Uncategorized

Wilimington Star criticizes G.A.’s attack on fuel efficient cars

In case you missed it, the Wilmington Star has a thoughtful editorial about the new taxes on fuel efficent cars in the Senate budget.

The fossil-fuel industry couldn’t have written a better bill to discourage North Carolinians from buying hybrid and electric cars, but it didn’t have to. The state Senate budget released Sunday contains a provision that would tax owners of hybrid and electric vehicles because, according to Sen. Bill Rabon, R-Brunswick, “They don’t pay the motor fuels tax.”

It would cost hybrid owners an extra $50 a year to renew their registrations, on top of the $28 all car owners pay. Owners of electric vehicles would get socked with an extra $100. That’s apparently the thanks drivers get for trying to save money on gasoline and reduce carbon emissions….

In fairness, this may not be a conscious effort to discourage the purchase of hybrids and all-electric vehicles, but the proposal illustrates that the gas tax relied on for so long to build and repair our state’s roads has its limits. As cars have gotten more fuel-efficient overall and during the recent recession, revenue from the motor fuels tax has dropped. It is expected to continue to decline as fuel efficiency continues to improve and hybrids become even more popular.

That leaves the General Assembly with a big dilemma: how to pay for billions of dollars in construction and maintenance needs over the next decade….

Read the entire editorial by clicking here.

 

2 Comments


  1. Doug

    May 23, 2013 at 4:23 pm

    So in this case, progressives and leftists are in favor of the rich people; who can pay for an over priced “green” vehicle ; not paying “their fair share”. Is this because these hippie wanna be’s are part of your chosen people? Look, if the car does not have to pay much or any fuel tax in proportion to miles driven, but still helps contribute to wear and tear on the roads then something needs to be done to contribute to the welfare of the road system. I know you progressos are all for us contributing to the greater good…..think of this as Medicaid for the roads, we have to contribute to the poor roads! Think of the 600,000** roads that will be left off the system!

    (**or 300,000……no wait it is now 200,000….sorry 100,000…..see how I am mirroring the way the estimates for potential uncovered Medicaid recipients?)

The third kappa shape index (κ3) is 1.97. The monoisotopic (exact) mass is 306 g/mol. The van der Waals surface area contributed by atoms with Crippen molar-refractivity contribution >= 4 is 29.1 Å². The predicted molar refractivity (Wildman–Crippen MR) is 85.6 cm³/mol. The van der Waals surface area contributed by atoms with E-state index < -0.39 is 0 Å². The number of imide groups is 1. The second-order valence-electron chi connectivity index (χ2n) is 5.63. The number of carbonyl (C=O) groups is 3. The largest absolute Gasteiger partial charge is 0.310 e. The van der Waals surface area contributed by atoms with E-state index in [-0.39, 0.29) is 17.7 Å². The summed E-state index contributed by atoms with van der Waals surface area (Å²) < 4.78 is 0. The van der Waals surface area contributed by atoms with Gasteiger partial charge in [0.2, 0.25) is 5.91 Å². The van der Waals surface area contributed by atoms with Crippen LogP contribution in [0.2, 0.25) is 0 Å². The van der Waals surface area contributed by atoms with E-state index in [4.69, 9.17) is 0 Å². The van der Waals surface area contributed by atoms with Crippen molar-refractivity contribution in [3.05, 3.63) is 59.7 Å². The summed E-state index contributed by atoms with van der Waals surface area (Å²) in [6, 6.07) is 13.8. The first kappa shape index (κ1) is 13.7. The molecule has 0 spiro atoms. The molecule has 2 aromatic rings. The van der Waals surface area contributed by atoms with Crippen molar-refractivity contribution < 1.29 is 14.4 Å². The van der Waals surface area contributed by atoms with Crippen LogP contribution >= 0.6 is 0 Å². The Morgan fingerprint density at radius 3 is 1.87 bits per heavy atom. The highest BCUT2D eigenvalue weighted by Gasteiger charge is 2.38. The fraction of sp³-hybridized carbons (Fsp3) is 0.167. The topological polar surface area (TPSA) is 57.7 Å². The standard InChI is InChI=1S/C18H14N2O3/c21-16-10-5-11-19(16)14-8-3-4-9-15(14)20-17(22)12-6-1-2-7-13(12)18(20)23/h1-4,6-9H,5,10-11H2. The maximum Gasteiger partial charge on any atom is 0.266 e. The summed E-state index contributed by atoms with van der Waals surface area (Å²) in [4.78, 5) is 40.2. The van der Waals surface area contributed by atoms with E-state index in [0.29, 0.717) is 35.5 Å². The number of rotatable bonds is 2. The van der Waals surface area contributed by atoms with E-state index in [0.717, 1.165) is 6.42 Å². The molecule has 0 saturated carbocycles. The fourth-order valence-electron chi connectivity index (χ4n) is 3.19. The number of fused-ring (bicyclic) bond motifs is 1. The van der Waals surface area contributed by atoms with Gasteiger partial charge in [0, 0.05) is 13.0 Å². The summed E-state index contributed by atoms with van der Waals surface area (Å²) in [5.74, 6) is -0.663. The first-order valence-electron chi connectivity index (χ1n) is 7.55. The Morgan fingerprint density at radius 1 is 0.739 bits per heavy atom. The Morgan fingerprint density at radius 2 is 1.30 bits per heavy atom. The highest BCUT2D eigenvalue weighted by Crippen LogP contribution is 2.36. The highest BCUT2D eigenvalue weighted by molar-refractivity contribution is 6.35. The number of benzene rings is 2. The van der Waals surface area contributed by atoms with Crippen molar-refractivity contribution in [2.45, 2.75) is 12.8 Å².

2. Barbara

    May 23, 2013 at 8:19 pm

    I drive a civic hybrid that is paid off and 8 years old. I STILL PAY FOR GAS. My little car is more efficient than my old sedan but I still fill up on a regular basis. It’s not much more effiicient than other small cars on the market these days, but it is paid off and runs well. Guess I get to get penalized for being thrifty and planet conscious. And I am FAR from a rich yuppie that paid high dollar for my car. It was the same price as other used hondas when I needed a car. A fuel efficient and economical choice…

Check Also

The best editorial of the weekend

There were lots of good ones, but the ...

Top Stories from NCPW

  • News
  • Commentary

Nothing is off the table when it comes to Republican judicial reform, and a former Wake County judge [...]

On a cozy autumn evening at the luxurious Umstead Hotel in Cary, a medley of corporate luminaries, s [...]

A fix for North Carolina’s class size crisis in March? A GOP senator from Wake County tells his cons [...]

Back in September, the N.C. Historical Commission put off a decision on removing three Confederate m [...]

The post Classic projection appeared first on NC Policy Watch. [...]

It was a snowy and shortened work week for a lot of people in North Carolina, but unfortunately, tha [...]

Mounting student debt is a nagging problem for most families these days. As the cost of higher educa [...]

Latest racist attacks on immigrants could be an important tipping point As bleak as our national pol [...]

Upcoming Events

Featured | Special Projects

NC Budget 2017
The maze of the NC Budget is complex. Follow the stories to follow the money.
Read more


NC Redistricting 2017
New map, new districts, new lawmakers. Here’s what you need to know about gerrymandering in NC.
Read more